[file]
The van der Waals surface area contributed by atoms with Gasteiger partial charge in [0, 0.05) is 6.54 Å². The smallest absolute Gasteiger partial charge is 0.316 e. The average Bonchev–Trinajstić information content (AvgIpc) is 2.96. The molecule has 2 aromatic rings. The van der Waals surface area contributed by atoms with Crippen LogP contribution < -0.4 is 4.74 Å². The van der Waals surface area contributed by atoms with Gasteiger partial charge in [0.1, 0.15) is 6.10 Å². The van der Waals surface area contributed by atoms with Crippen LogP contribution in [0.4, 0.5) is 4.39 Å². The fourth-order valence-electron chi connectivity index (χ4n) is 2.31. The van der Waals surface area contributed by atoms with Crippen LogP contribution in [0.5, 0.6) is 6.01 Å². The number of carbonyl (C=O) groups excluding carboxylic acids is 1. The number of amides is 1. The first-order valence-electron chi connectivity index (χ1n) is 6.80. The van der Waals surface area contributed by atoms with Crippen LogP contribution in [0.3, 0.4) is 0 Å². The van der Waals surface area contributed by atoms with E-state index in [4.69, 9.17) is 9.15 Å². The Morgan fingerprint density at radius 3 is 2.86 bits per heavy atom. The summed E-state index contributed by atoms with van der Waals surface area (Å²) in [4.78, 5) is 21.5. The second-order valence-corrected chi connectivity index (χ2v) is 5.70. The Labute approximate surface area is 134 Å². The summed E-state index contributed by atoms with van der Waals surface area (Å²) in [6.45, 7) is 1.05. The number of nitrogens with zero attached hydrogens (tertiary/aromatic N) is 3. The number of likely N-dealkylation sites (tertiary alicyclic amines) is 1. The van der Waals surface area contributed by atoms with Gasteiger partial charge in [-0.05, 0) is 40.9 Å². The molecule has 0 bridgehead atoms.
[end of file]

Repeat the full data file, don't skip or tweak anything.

The van der Waals surface area contributed by atoms with Gasteiger partial charge in [0, 0.05) is 6.54 Å². The smallest absolute Gasteiger partial charge is 0.316 e. The average Bonchev–Trinajstić information content (AvgIpc) is 2.96. The molecule has 2 aromatic rings. The van der Waals surface area contributed by atoms with Crippen LogP contribution < -0.4 is 4.74 Å². The van der Waals surface area contributed by atoms with Gasteiger partial charge in [0.1, 0.15) is 6.10 Å². The van der Waals surface area contributed by atoms with Crippen LogP contribution in [0.4, 0.5) is 4.39 Å². The fourth-order valence-electron chi connectivity index (χ4n) is 2.31. The van der Waals surface area contributed by atoms with Crippen LogP contribution in [0.5, 0.6) is 6.01 Å². The number of carbonyl (C=O) groups excluding carboxylic acids is 1. The number of amides is 1. The first-order valence-electron chi connectivity index (χ1n) is 6.80. The van der Waals surface area contributed by atoms with Crippen LogP contribution in [0.3, 0.4) is 0 Å². The van der Waals surface area contributed by atoms with E-state index in [4.69, 9.17) is 9.15 Å². The Morgan fingerprint density at radius 3 is 2.86 bits per heavy atom. The summed E-state index contributed by atoms with van der Waals surface area (Å²) in [4.78, 5) is 21.5. The second-order valence-corrected chi connectivity index (χ2v) is 5.70. The Labute approximate surface area is 134 Å². The summed E-state index contributed by atoms with van der Waals surface area (Å²) in [6.45, 7) is 1.05. The number of nitrogens with zero attached hydrogens (tertiary/aromatic N) is 3. The number of likely N-dealkylation sites (tertiary alicyclic amines) is 1. The van der Waals surface area contributed by atoms with Gasteiger partial charge in [-0.05, 0) is 40.9 Å². The molecule has 0 bridgehead atoms.